As leaders, we have to trust that our judgment and experience will successfully guide our teams and organizations forward. It’s equally important to know when to give up control and test the instincts of your team, even if you would do things differently.
My team was troubleshooting lack of engagement in a program. They threw out an idea and I’ll admit, I wasn’t really on board. After a couple of weeks, their approach hadn’t gained momentum and I suggested a different solution. But they were committed to giving their idea a fair shot. I acquiesced. Fast forward two months and their idea is working! People outside our group have complimented the approach and engagement in the program has improved.
My team was right. I was wrong. This is why I’m happy about it…
- I’m happy that I work with an energetic team that’s willing to put in extra work to try new things even when my support wavers.
- I’m happy that I work with a team that has the patience and stick-to-it-iveness to see an idea through until it succeeds.
- I’m happy that I work with a team that is confident in their own judgment and experience. And that they feel comfortable going to bat for good ideas even if I don’t initially see their vision.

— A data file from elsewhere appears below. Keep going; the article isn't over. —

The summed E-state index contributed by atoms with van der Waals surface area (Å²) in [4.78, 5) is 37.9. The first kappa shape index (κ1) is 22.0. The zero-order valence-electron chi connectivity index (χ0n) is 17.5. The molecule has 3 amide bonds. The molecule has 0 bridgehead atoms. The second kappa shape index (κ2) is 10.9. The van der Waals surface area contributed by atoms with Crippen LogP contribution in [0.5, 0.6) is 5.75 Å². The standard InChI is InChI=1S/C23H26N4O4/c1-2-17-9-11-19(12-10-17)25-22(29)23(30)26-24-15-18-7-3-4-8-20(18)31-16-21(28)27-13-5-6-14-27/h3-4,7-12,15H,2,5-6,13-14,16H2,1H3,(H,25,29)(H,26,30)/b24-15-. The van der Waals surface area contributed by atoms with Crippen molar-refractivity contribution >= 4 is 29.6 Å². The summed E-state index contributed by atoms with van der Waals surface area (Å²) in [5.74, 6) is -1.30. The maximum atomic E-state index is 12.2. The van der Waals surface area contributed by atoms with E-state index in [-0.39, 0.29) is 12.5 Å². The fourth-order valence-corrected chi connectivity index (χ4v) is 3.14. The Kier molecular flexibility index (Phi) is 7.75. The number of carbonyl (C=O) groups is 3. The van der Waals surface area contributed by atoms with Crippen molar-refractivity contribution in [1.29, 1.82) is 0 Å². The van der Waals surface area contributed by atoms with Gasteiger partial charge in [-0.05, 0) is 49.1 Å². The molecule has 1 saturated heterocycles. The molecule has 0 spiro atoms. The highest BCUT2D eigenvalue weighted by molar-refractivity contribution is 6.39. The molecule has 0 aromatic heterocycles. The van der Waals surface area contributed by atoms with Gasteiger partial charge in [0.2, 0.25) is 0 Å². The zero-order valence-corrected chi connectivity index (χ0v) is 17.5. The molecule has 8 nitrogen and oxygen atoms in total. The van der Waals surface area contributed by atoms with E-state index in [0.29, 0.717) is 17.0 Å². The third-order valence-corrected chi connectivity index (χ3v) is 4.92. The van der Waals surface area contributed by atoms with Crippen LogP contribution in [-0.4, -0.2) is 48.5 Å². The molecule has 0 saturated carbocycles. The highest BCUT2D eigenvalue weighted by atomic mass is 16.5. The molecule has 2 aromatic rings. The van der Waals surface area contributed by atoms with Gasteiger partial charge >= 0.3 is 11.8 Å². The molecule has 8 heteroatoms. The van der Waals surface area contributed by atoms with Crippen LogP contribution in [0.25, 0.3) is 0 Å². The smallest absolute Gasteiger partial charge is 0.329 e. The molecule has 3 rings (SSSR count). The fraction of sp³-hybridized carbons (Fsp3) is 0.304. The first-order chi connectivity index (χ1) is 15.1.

Being a good leader means also being a good team member and collaborator. It’s important to give others opportunities to test ideas and manage projects. That’s the best way to help the people on your team grow into effective leaders themselves.
Jamie Barnes is a consulting partner with Workforce Communication. With a focus on change management communications, her approach is rooted in proven practices. She has worked in global firms and creative agencies, and she studied behavior change with behavioral scientist BJ Fogg PhD, the neuroscience of learning with the NeuroLeadership Institute, and change management with Prosci. Jamie studied organizational communications at the University of Chicago and has a BA in social science from National Louis University.